Block Spam on your
Using this method you use a
desktop tool to access the email server and using White lists
(all the good emails), Black lists (all the bad guys) and some
type of filtering tools such as Baysian etc you hope to catch all
the new Bad emails when they arrive on the email server.
This is one of the most effective
ways to block spam. You have control over what you delete because
you set up the White list and Black list. However, while the
Baysian filtering algorithm is an excellent algorithm and is +95%
effective it is not 100% effective.
The big problem with this type of
filtering is that you are always chasing your tail. Look at it
this way, if you want to filter out all emails containing the
word free you have to filter for FREE Free FrEE frEE freE FREe
FrEe fr.ee fre.e fr33 fere free. Fr-ee f-r-e-e fr*e and on it
goes. And that is just for one word. Not only that but you'll
catch the email from your friend telling you that he has decided
that you can have his tickets to the Justin Timberlake concert
Spammers have more ways of getting
through the filters than the filters have of catching them. This
is a zero sum game that you can't win except one way.
If you only use a White list and
declare all email senders not in your White list as spam to be
blocked then you'll catch 100% of the spam and the occasional
good email. Hey, you still might miss out on those Justin
Timberlake concert tickets but if they were a real friend they
would be in your White list already now wouldn't they.
Some of the spam blocker programs
to run on your desktop are servers. This means that they are
running on your computer all the time and log into your email
servers from time to time to check for emails. This is similar
to the email server you have at work or school. You set your
email program up to check for new emails from your local server
rather than the POP3 server on your ISP.
While this is a reasonably good
option I don't like it as I run a good firewall on my computer
and I am not comfortable with the idea of yet another program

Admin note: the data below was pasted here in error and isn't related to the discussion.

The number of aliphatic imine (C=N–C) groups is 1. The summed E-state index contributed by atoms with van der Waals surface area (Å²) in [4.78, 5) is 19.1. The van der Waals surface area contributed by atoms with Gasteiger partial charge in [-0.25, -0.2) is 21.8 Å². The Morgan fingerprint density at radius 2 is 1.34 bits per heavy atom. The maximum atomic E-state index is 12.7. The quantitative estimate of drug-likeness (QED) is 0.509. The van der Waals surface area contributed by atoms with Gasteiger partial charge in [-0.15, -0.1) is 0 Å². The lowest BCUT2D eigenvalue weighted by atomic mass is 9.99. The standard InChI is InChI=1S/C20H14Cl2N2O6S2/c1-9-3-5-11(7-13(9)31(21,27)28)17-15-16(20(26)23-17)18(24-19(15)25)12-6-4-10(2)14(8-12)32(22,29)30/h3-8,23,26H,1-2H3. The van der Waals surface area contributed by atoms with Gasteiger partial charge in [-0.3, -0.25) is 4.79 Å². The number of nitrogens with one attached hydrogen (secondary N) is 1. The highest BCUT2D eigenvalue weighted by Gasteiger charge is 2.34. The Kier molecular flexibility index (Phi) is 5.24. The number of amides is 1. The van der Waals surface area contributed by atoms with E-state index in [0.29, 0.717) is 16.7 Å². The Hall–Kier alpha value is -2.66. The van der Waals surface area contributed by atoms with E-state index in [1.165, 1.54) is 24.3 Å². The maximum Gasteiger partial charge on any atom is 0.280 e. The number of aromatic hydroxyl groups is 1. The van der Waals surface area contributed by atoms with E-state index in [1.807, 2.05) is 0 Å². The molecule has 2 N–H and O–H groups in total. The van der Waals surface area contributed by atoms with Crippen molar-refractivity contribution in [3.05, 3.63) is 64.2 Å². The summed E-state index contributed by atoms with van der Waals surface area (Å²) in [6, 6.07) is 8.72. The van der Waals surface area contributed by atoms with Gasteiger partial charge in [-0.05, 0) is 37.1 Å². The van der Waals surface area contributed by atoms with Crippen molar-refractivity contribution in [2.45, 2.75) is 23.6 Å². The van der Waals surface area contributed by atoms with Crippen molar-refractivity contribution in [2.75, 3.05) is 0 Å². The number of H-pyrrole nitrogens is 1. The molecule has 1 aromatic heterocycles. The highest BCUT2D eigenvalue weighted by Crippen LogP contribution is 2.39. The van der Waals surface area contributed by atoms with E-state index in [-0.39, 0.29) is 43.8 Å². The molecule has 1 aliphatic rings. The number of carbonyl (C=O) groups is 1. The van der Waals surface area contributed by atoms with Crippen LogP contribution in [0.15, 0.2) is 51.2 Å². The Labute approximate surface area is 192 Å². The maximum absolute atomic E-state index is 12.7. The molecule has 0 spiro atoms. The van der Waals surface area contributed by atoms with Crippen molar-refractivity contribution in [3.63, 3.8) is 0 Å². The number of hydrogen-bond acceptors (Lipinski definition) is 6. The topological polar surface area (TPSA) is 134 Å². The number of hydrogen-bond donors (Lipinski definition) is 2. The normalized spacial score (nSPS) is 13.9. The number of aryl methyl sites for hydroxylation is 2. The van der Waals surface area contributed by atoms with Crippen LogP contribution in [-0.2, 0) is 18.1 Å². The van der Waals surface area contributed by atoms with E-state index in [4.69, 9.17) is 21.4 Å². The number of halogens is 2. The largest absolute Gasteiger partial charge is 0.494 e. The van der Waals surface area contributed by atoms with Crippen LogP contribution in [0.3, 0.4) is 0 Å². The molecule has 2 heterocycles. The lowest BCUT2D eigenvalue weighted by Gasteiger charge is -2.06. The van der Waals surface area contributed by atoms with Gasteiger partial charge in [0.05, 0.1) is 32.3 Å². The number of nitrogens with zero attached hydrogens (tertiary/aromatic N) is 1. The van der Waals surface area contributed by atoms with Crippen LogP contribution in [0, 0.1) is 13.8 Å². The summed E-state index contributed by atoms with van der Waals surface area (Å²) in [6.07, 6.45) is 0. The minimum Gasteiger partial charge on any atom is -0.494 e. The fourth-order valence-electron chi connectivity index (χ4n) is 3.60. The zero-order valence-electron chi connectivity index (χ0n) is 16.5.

running on auto-pilot. I prefer to have total control over what
runs when. This could be considered to be just paranoia on my
part but I don't even allow the web browsers to go online without
my specific approval. I have caught some internet nasties
attempting to make out they are internet explorer and going
online to a specific website, not my home page.
If I was running a computer
specifically as an internet server and a network of other
computers I would run and email server for all the other
computers to reduce the risk of viruses, trojans etc. I'm not
and you are probably not so a server based solution probably
isn't appropriate. Quite apart from the technical expertise
required to set one up and train it to catch and block the spam.
All of these work by accessing the
email server, examining the email held there and making some type
of comparison against one or more lists. Black lists are ever
growing at a rapid rate. Scanning algorithms get bigger and more
sophisticated almost daily. The more work your computer has to
do to sort through every email and comparing to every item on
every list, analysing every word, phrase and URL in the scanning
algorithm the slower it will get.
And you'll have to train it daily
for at least the first 30 days, then ongoing maintenance from
then on. Realistically, if I have to train the program to be
able to sort the Good guys from the Bad guys, I want it to be so
simple and fast that it takes almost no time at all.
One of the easiest desktop tools
available is the Spam-Killa. You can get it from the
website and have a full 30 days to try it out.
Or you could go to
and use the easy to use spam deletion tool. You'll still need to
know your email user name and password but you won't have to play
with any settings, just decide which ones you want to keep and
delete the rest.
Copyright Brent Milne.